Dr. Tolchin, a staff psychologist for the Men's Colony, conducted counseling sessions with Weaver for about six months during Weaver's incarceration. In October 1978, Dr. Tolchin noted that Weaver's passive aggressive personality with depressive and sadomasochistic features (the same diagnosis given by Dr. Owre) were in remission. He clarified that Weaver did not suffer from a mental problem, but rather a personality disorder. In his October 3, 1978 report to the board of the community parole board, Dr. Tolchin stated that Weaver was earnest in trying to work out his problems, as evidenced by his regular attendance at counseling sessions. Exhibit 117 to First State Petition. His testimony was to the same effect. He hoped Weaver would continue therapy outside of prison to re-establish amicable relations with his wife and work on improving his self-esteem once he was paroled in February 1979. Dr. Tolchin felt that Weaver's severe personality disorder carried with it a potential for violence.
e. Mental State Evaluations Relative to the 1981 Ventura County Conviction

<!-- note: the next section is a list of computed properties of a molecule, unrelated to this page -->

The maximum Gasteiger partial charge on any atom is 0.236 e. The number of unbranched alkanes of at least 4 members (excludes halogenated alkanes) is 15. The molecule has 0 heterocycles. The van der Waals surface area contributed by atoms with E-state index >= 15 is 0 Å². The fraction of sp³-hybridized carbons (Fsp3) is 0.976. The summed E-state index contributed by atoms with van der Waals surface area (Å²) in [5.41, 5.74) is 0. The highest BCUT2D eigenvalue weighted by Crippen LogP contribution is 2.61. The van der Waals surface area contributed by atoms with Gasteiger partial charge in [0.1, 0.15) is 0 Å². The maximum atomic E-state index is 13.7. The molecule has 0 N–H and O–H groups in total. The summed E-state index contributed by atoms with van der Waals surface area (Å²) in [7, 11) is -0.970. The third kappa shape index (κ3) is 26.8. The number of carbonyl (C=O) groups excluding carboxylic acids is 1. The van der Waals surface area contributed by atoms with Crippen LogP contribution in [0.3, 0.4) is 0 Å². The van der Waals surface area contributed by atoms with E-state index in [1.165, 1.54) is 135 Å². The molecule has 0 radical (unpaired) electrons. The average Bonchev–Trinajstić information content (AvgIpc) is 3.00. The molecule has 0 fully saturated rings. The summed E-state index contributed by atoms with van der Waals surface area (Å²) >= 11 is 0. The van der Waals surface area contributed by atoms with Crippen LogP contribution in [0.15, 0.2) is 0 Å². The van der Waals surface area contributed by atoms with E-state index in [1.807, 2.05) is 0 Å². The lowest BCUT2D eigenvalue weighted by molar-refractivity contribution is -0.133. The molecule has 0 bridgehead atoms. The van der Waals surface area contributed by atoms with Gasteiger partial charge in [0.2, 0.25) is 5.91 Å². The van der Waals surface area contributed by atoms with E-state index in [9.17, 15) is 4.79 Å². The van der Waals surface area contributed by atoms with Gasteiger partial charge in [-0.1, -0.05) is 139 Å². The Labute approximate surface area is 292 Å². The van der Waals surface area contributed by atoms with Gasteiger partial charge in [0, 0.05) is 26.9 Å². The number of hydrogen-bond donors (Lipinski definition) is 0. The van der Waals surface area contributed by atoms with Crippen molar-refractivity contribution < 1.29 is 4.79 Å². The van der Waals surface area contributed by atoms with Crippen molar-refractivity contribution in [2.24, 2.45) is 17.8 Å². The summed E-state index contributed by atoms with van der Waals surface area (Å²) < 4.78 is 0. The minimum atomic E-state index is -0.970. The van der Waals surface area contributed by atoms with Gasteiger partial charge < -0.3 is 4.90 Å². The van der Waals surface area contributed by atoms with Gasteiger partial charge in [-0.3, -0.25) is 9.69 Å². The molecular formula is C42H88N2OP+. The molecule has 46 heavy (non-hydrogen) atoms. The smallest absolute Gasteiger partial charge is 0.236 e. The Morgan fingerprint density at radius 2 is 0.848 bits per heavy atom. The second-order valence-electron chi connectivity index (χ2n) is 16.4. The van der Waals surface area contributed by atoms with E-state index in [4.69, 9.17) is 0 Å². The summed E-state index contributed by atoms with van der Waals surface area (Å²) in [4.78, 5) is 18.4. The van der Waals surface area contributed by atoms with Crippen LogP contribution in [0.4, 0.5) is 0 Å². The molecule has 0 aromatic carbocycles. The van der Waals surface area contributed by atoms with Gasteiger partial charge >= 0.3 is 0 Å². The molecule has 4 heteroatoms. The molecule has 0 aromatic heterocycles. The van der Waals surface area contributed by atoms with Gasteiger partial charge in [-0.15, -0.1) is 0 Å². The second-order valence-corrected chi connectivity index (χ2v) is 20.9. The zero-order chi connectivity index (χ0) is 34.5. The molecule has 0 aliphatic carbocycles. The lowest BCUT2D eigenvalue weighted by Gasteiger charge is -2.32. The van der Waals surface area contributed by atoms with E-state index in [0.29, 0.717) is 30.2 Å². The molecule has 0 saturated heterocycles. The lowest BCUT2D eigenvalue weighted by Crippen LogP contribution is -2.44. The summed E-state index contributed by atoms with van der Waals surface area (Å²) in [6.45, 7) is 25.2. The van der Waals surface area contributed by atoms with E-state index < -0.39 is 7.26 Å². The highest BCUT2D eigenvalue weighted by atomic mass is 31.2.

The next three witnesses evaluated Weaver in 1981 relative to the May 1981 Ventura crimes. Two of these three witnesses, George Chappell, M.D. and Theodore Donaldson, Ph.D., assessed Weaver's sanity under Penal Code § 1026. They brought with them their prior reports and notes, but received no additional information to review from the Huffmans. They did, however, receive additional documents from the prosecutor, Mr. Shumaker, including the transcript of Weaver's custodial statement for the Radford/Levoy murders and the statement of co-inmate Ricky Gibson to whom Weaver divulged his involvement in the Radford/Levoy murders. Drs. Chappell's and Donaldson's respective reports have been made part of the state court record (but not exhibits at Weaver's trial). Exhibits 58 and 59 to First State Petition.